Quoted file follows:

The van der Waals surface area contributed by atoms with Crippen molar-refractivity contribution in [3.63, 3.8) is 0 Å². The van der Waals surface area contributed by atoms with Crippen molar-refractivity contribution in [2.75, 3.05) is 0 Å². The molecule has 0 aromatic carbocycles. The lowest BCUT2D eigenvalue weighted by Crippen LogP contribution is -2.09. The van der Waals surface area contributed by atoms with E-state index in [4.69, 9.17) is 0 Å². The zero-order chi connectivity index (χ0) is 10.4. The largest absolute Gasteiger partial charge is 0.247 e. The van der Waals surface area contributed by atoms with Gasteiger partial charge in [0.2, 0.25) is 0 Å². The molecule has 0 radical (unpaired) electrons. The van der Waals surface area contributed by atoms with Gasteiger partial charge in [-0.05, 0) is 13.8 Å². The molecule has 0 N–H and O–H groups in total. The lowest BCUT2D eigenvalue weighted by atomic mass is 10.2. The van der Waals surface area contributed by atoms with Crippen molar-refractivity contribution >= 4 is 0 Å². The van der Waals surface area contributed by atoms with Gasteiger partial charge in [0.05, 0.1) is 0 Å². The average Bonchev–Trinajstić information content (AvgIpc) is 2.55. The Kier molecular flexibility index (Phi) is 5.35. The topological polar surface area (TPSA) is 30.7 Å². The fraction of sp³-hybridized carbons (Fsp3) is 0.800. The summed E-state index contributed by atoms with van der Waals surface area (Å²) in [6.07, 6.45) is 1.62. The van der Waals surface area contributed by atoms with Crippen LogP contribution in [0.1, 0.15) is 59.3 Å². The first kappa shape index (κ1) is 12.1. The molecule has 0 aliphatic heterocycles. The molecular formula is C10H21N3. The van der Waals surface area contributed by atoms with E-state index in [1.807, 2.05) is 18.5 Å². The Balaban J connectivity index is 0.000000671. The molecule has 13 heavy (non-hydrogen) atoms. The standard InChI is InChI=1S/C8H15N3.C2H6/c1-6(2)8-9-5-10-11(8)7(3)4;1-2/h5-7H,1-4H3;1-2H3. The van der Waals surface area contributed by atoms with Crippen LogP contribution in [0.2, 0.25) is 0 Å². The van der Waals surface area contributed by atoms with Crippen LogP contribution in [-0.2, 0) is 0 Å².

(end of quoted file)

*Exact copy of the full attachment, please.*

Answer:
The van der Waals surface area contributed by atoms with Crippen molar-refractivity contribution in [3.63, 3.8) is 0 Å². The van der Waals surface area contributed by atoms with Crippen molar-refractivity contribution in [2.75, 3.05) is 0 Å². The molecule has 0 aromatic carbocycles. The lowest BCUT2D eigenvalue weighted by Crippen LogP contribution is -2.09. The van der Waals surface area contributed by atoms with E-state index in [4.69, 9.17) is 0 Å². The zero-order chi connectivity index (χ0) is 10.4. The largest absolute Gasteiger partial charge is 0.247 e. The van der Waals surface area contributed by atoms with Gasteiger partial charge in [0.2, 0.25) is 0 Å². The molecule has 0 radical (unpaired) electrons. The van der Waals surface area contributed by atoms with Gasteiger partial charge in [-0.05, 0) is 13.8 Å². The molecule has 0 N–H and O–H groups in total. The lowest BCUT2D eigenvalue weighted by atomic mass is 10.2. The van der Waals surface area contributed by atoms with Crippen molar-refractivity contribution >= 4 is 0 Å². The van der Waals surface area contributed by atoms with Gasteiger partial charge in [0.05, 0.1) is 0 Å². The average Bonchev–Trinajstić information content (AvgIpc) is 2.55. The Kier molecular flexibility index (Phi) is 5.35. The topological polar surface area (TPSA) is 30.7 Å². The fraction of sp³-hybridized carbons (Fsp3) is 0.800. The summed E-state index contributed by atoms with van der Waals surface area (Å²) in [6.07, 6.45) is 1.62. The van der Waals surface area contributed by atoms with Crippen LogP contribution in [0.1, 0.15) is 59.3 Å². The first kappa shape index (κ1) is 12.1. The molecule has 0 aliphatic heterocycles. The molecular formula is C10H21N3. The van der Waals surface area contributed by atoms with E-state index in [1.807, 2.05) is 18.5 Å². The Balaban J connectivity index is 0.000000671. The molecule has 13 heavy (non-hydrogen) atoms. The standard InChI is InChI=1S/C8H15N3.C2H6/c1-6(2)8-9-5-10-11(8)7(3)4;1-2/h5-7H,1-4H3;1-2H3. The van der Waals surface area contributed by atoms with Crippen LogP contribution in [0.2, 0.25) is 0 Å². The van der Waals surface area contributed by atoms with Crippen LogP contribution in [-0.2, 0) is 0 Å².